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UNESCO research on AI’s implications on human rights

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“Artificial Intelligence (AI) is increasingly becoming the veiled decision-maker of our times.  AI has profound implications on human rights ranging from freedom of expression, privacy, to right to equality and participation; a human rights based approach must be mainstreamed to guide the development AI through inclusive multi-stakeholder participation,” said UNESCO programme specialist Xianhong Hu, when she spoke at the 40th Session of the United Nations Human Rights Council last week.

She was presenting the summary findings of UNESCO’s new report Steering AI for Knowledge Societies: A ROAM Perspective, during the panel discussion on Human Rights in the Era of Artificial Intelligence: Exploring the AI development from UNESCO’s prism of Internet Universality, this report shows these principles are intended for all interested stakeholders and AI development should align with human Rights, Openness, Accessibility and Multi-stakeholder governance.

This ROAM approach can serve to guide the ensemble of values, norms, policies, regulations, codes and ethics that govern the development and use of AI – a theme that was echoed by a number of delegates in the room.

“The complexity of AI calls for an interdisciplinary, comprehensive, global and multi-stakeholder reflection on the opportunities and challenges that come with such advanced ICTs,” stated Abdulaziz Almuzaini, Director of the UNESCO Geneva Liaison Office.

UNESCO’s ROAM framework was highly commended by delegates, professionals and academic representatives present during the panel session. “We appreciate our cooperation with UNESCO. AI is transforming our lives, the use of AI in the exploitation of big data is essential. These are all areas we need to protect human rights,” said Omar Zniber, Permanent Representative of Morocco. H.E. Zniber elaborated that AI-generated content sometimes boosts “fake news” and blurs the lines for accountability of produced content. Moreover, AI’s consequences will be felt strongly the Global South, where the potential for digital divide are stronger.

Further insight was provided by Francois Gave, Deputy Permanent Representative of France, regarding France’s position on AI and technology. Stating that AI has been placed on the G7 agenda, he noted that democracy itself could be at stake in the grander scheme of human rights, because some people do not realise that their information is being gathered and retained. At the level of the European Union, many principles surrounding human rights and data privacy exist. However, he held that “now is the time to take things further and work together.”

Dr. Eileen Donahoe, Executive Director, Stanford Global Digital Policy Incubator, moderated the session and pointed that the implication of AI for human rights are vast and multilayered. She believes the existing universal human rights framework including UNESCO’s ROAM principles, can serve as a primary guide for technologist and for policy-makers to help ensure that AI development is beneficial for humanity.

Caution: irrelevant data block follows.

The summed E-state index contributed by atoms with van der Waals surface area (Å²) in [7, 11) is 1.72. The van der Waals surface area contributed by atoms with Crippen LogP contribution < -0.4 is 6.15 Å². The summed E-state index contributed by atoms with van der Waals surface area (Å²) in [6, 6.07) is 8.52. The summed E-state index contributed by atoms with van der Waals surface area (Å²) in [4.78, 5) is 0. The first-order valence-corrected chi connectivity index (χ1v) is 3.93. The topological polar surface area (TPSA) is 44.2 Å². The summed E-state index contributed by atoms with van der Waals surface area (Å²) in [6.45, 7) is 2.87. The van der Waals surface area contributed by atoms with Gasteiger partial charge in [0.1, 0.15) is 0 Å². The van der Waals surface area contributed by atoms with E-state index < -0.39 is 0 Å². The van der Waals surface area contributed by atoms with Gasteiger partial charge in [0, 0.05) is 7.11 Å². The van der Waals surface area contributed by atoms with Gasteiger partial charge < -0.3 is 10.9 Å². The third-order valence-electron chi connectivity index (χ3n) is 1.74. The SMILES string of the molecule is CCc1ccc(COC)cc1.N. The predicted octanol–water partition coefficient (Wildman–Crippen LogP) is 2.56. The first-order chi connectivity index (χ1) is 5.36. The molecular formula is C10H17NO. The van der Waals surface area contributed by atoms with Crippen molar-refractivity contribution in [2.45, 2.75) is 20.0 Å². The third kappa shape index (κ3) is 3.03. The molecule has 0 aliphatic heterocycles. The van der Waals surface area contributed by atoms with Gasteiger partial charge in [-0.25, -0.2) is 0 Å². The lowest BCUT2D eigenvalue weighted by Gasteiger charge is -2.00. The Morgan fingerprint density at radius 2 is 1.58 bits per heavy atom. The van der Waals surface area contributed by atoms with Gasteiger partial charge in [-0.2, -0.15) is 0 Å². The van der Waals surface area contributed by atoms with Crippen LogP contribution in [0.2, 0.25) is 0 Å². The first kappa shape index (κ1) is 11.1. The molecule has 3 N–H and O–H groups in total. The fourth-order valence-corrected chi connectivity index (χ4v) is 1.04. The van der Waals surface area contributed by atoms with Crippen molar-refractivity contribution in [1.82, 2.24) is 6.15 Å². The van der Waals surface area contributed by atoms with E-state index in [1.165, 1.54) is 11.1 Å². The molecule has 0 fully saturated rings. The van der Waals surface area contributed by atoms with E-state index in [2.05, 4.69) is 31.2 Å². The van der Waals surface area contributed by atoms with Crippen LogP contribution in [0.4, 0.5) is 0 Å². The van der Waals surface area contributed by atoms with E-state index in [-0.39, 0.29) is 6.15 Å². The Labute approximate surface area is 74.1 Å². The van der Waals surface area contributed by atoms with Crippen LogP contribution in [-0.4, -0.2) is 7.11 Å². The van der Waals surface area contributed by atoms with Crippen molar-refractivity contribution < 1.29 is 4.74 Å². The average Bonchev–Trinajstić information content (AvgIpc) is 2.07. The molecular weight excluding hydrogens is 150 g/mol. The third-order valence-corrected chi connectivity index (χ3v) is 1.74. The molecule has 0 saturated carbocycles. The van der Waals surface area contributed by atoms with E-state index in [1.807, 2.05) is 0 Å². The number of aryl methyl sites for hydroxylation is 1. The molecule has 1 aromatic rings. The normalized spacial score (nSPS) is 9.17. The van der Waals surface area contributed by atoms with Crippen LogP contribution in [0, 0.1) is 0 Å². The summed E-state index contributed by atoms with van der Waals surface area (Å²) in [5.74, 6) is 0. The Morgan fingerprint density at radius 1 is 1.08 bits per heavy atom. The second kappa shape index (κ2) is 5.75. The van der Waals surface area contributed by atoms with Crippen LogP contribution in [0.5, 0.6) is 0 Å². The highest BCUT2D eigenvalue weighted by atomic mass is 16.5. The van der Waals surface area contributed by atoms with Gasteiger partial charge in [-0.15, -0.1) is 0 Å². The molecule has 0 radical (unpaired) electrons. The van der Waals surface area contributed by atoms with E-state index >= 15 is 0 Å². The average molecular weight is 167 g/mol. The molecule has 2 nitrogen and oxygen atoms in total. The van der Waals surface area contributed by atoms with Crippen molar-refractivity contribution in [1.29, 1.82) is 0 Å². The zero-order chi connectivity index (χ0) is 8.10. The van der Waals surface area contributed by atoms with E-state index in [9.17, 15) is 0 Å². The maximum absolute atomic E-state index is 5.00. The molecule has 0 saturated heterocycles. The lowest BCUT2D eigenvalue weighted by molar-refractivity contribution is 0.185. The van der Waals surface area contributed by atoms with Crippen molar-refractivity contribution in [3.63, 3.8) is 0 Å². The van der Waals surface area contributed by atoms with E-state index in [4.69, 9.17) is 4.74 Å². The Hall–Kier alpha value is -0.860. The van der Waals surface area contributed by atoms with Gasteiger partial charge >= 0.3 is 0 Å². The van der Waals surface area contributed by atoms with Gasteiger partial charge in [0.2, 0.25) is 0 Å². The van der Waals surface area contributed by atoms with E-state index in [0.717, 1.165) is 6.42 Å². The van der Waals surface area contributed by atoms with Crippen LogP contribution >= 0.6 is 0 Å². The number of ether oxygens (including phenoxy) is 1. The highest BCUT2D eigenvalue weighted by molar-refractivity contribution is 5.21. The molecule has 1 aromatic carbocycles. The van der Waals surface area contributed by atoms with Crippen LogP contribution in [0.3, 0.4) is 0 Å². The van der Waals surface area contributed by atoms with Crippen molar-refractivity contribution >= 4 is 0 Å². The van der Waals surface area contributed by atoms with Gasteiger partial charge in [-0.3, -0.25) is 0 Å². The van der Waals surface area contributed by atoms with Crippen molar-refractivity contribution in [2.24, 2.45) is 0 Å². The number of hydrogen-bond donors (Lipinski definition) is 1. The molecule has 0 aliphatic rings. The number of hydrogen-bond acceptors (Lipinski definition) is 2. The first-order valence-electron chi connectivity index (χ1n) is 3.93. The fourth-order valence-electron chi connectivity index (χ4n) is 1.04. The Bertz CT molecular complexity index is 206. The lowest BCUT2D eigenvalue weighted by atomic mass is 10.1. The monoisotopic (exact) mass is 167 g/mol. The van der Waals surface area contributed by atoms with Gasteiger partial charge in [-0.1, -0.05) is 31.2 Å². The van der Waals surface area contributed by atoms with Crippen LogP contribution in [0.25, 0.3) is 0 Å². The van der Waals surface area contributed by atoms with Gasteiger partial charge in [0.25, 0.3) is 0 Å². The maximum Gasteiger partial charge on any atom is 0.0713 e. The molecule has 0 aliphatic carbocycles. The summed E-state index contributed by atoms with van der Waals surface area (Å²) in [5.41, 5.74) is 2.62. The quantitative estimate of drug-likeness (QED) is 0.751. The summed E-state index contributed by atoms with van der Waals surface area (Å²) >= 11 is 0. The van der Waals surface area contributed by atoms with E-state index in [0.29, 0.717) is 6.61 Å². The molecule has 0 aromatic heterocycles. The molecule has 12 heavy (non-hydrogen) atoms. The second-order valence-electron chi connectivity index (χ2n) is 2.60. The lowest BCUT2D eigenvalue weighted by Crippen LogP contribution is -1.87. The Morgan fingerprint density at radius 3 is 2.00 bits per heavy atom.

The UNESCO summary report also reveals that privacy is often infringed when AI involves opaque data collection, de-anonymization, third-party data-sharing, and the tracking and profiling of individuals.

 “Increasing Information personalization and content moderation by AI enhance users’ access to information, but at the same time can narrow down the scope of Information and the pluralism of ideas to which they are exposed. Particularly, when Internet intermediaries are pressured to use AI to combat hate speech and disinformation, this can risk removing legitimate content and thus undermine the free flow of information”, stressed UNESCO’s Hu in her presentation.

Vidushi Marda, Legal Scholar from Article 19, stressed that some people may be “forsaken” with the development of AI. She held that the unintended consequences of AI are not being considered as much as they ought to be.

Coining AI as a “trend” word, Jovan Kurbalija, Executive Director and Co-Lead of the United Nations Secretary General High Level Panel on Digital Cooperation, emphasised that using AI in local scenarios is of utmost importance. In addition to the protection of human rights, “human happiness and appreciation” must also be considered.

UNESCO’s new summary report is about ongoing research and  the final publication will elaborate key options for actions for different stakeholders as well as overarching options for shaping the future of AI development. The preliminary brochure is online at https://en.unesco.org/sites/default/files/unesco-steering_ai_for_knowledge_societies.pdf as well as on UNESCO’s webpage dedicated to Artificial Intelligence https://en.unesco.org/artificial-intelligence.

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Human Rights

COVID crises highlight strengths of democratic systems